• (MAFISA/ECRFC = ZAR 1, 7 million).

  • (Thina Sinako = ZAR 900,000).

  • ECRFC further provides office infrastructure, support staff, M&E, etc.

Pilot co-operatives

ECRFC has managed to identify a total of five (5) Co-operatives in 5 District Municipalities namely:



  • Amathole District - Ngcabaza Secondary Co-operative.

  • Chris Hani District - Ntsika Yethu Secondary Co-operative.

  • O.R. Thambo District - Amakhomazi Primary Co-operative.

  • Joe Gqabi - Senqu Secondary Co-operative.

  • Cacadu District – Jansenville Trust Co-operative.

Co-operatives Funding Model

ECRFC does not specifically fund Co-operatives but provides funding for capacity building activities and other related Co-operative development initiatives such as:



  1. Leadership training.



  1. Co-operative governance.

  2. Exposure visits.

  3. Financial literacy, etc.

If any co-operative wants to access funding from ECRFC, it is subjected to the prevailing ECRFC credit policy and repayment terms. The Co-op mobilises its own savings.

Internal Lending/loans

  • Once the group has managed to save a reasonable amount, it would be encouraged to start small loans to its members.

  • Groups should decide the terms and conditions (esp. interest rate) for loaning their members based on agreed and signed constitution.

  • Lending money enhances the knowledge of the group members in setting interest rate deciding upon periodic loan instalment and recovery schedules.

  • This capacitates members how to maintain bookkeeping and cost efficiency.

  • After a minimum period of 6 months or more, the groups become eligible for membership for loans from ECRFC or any other commercial banks.




Underlying reasons for capacity building

  1. Strengthen efficiency and effectiveness.

  2. Achieve sustainability of Co-operatives – both short and long run.

  3. Build confidence, trust and respect for sustainable shared goals among members.

  4. Adaptability to changing environment.

  5. Promote Co-operative interaction with external agents.

  6. Diversification of activities to maximise institutional and individual interest.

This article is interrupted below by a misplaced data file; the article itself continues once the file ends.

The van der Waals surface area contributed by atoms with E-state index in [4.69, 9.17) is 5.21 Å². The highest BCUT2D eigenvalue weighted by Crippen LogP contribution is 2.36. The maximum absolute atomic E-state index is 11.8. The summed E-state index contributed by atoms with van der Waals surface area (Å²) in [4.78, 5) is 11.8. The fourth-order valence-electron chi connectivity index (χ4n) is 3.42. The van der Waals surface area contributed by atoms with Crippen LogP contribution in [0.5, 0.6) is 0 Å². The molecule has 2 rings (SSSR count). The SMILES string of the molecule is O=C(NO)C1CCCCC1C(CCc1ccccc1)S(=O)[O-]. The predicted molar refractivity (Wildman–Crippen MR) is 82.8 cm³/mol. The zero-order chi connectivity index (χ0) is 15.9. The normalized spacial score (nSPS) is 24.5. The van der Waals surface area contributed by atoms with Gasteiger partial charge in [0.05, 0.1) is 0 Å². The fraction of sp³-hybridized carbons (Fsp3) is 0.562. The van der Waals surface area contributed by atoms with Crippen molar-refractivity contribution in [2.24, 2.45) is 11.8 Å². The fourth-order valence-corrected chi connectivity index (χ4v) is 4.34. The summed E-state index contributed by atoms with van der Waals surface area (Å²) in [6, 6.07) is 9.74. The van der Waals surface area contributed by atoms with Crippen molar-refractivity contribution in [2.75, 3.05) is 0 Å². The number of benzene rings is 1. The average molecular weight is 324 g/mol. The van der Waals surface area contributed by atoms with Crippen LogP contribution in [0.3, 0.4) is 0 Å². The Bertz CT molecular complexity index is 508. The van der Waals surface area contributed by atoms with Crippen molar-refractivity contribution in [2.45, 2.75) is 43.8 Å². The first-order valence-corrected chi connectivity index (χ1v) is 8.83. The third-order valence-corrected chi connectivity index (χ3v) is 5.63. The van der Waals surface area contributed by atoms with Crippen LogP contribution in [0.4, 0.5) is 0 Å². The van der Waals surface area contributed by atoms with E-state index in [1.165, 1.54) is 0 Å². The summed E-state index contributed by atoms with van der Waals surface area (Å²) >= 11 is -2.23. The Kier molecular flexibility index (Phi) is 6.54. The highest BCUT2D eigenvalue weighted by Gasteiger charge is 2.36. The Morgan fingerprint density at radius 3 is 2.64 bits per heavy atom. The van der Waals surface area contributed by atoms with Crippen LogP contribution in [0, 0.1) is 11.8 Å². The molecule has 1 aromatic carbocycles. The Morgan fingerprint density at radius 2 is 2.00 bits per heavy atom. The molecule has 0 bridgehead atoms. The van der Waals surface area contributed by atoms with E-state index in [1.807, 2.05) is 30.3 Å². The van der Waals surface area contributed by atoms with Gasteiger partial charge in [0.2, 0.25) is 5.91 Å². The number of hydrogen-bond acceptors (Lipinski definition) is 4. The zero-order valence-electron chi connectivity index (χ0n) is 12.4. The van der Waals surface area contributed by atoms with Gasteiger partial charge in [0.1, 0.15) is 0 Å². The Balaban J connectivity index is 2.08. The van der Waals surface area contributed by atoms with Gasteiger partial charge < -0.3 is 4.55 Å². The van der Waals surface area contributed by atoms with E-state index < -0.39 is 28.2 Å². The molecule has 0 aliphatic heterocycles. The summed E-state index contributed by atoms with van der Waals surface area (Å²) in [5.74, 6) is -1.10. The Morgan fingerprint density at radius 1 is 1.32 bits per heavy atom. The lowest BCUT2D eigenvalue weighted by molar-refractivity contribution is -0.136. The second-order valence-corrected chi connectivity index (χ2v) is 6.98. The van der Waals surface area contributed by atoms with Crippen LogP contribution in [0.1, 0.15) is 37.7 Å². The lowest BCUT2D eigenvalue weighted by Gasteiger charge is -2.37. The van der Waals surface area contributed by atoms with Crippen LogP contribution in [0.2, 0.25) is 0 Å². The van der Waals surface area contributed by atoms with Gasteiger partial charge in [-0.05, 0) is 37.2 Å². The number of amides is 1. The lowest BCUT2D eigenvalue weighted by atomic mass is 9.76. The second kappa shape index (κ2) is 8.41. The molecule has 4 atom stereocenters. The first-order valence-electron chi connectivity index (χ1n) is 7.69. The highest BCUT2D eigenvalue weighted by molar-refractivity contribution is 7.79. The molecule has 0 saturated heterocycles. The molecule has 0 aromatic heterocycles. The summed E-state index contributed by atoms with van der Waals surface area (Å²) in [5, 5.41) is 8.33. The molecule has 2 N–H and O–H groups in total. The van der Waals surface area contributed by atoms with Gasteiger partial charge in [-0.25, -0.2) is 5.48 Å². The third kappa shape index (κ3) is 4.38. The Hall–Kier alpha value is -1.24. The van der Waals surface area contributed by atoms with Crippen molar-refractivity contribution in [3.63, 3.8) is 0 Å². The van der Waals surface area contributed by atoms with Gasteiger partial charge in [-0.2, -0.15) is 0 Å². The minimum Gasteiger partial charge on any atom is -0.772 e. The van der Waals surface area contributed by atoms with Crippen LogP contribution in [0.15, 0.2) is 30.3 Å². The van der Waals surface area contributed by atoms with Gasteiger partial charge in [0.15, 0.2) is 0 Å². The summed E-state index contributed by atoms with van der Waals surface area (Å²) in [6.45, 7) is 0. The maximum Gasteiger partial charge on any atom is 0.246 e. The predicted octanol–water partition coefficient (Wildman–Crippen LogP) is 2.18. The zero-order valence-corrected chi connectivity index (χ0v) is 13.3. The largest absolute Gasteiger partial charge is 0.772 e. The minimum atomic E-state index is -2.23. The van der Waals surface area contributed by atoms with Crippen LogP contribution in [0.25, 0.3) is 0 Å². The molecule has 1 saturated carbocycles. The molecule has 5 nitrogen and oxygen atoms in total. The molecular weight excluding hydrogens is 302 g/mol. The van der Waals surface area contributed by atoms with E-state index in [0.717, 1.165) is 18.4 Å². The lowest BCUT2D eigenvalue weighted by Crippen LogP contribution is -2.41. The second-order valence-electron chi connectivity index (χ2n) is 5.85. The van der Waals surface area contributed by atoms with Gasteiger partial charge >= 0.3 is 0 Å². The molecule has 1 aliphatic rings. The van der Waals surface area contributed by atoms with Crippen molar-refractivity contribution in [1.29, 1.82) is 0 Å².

7. Expansion and replication of co-operatives.

Capacity building challenges in co-ops

  • Development of informal primary Co-operative society or groups in Micro Finance.

  • Development of private sector with ample opportunities to assist Co-operatives.



  • Expansion of formal financial services in order to create opportunities for individual borrowing.

  • Limited access of Co-operatives to bank credit.

  • Limited marketing network or inefficient marketing system.

  • Increasing political interventions.

  • No promotional agency for co-operatives (only recently that DEDEA has embarked on the initiative of Co-op development).

  • Linking with Micro Finance Institutions for financial Co-operatives.

Additional support services required

  • Learning from the best practices.

  • Continuous research to identify problems and solutions.

  • Exposure visits.

  • External agency to advice, guide and promote Co-operatives.

  • Promote horizontal linkages among Co-operatives.

Conclusion


  • The success of these Co-operatives is evaluated based on the outreach and financial sustainability in the longer term.

  • However, the success largely depend on member participation and commitment plus support.

  • The financial sustainability is demonstrated when the Co-operative is no longer relying on external financial support subsidisation from ECRFC.

  • Implementation will be closely monitored at the national, provincial and local level and periodically evaluated.

  • Systematic M&E for strategy assessment is a must.


RESOLUTIONS OF THE 2ND PROVINCIAL CO-OPERATIVE INDABA


Mr Mbulelo Jolingana
Following presentations, speeches, debates and discussions the Conference made resolutions as presented below;

CO-OPERATIVE MOVEMENT BUILDING:


  1. There is a need for a vibrant co-operative movement that is built from below with active primary co-operatives that are involved in economic activities and are compliant with the provisions of the co-operatives act no. 14 of 2005. The co-operative organizations in the Eastern Cape Province are characterized by poor co-ordination, lack of understanding of the concept of movement building, non-compliance to the values and principles that governs co-operatives, lack of resources and support systems.

  2. In line with the conference resolutions of the dti inaugural national co-operative conference that was held in Pretoria in 2008 there is a need for a strong co-operative movement that must be driven by the co-operatives themselves. Government must assist with providing the enabling environment for the sustainable growth of the co-operative movement.